Re: Baldly go?
The entire concept of the split infinitive is derived from languages in which tenses are conjugated with suffixes and prefixes and the infinitive form is a single word. By contrast, the English infinitive includes the particle "to", a separate word.
The concept of a split infinitive is nonsense in most languages - you can't split a single word. The application of the split infinitive prohibition to English originally rested on the belief that because Latin - seen as the ideal language at the time the rule was invented - did not split infinitives, therefore no language should do so.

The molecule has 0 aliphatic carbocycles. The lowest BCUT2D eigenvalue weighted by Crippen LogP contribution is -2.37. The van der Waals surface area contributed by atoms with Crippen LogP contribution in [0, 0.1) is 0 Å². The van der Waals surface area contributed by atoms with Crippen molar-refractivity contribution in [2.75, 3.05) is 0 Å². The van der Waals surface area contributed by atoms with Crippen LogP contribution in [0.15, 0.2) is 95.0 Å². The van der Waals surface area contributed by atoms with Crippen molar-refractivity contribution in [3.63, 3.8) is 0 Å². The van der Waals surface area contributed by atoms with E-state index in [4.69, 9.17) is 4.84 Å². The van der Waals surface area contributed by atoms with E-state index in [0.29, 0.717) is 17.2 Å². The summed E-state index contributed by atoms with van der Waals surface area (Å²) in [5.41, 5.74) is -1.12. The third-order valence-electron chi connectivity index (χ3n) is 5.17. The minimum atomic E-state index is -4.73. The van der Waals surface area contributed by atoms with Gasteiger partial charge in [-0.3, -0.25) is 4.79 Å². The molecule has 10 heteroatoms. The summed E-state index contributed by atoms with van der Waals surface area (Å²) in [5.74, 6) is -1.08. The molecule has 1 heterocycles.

The problem arises, however: English is not Latin. Its grammatical rules are very different. The split infinitive does not apply and has not applied for perhaps a thousand years. To boldly go is grammatically as valid as to go boldly. Avoidance of the so-called split infinitive leads to clunky and occasionally confusing language structures, similarly to the prohibition of ending a sentence with preposition - it is unnatural to our language and needlessly pedantic. To so loftily and haughtily proscribe a linguistic form, merely because a latinist a couple of centuries ago decided such a form was inferior to the pure language of his study, is something we should no longer be required to put up with.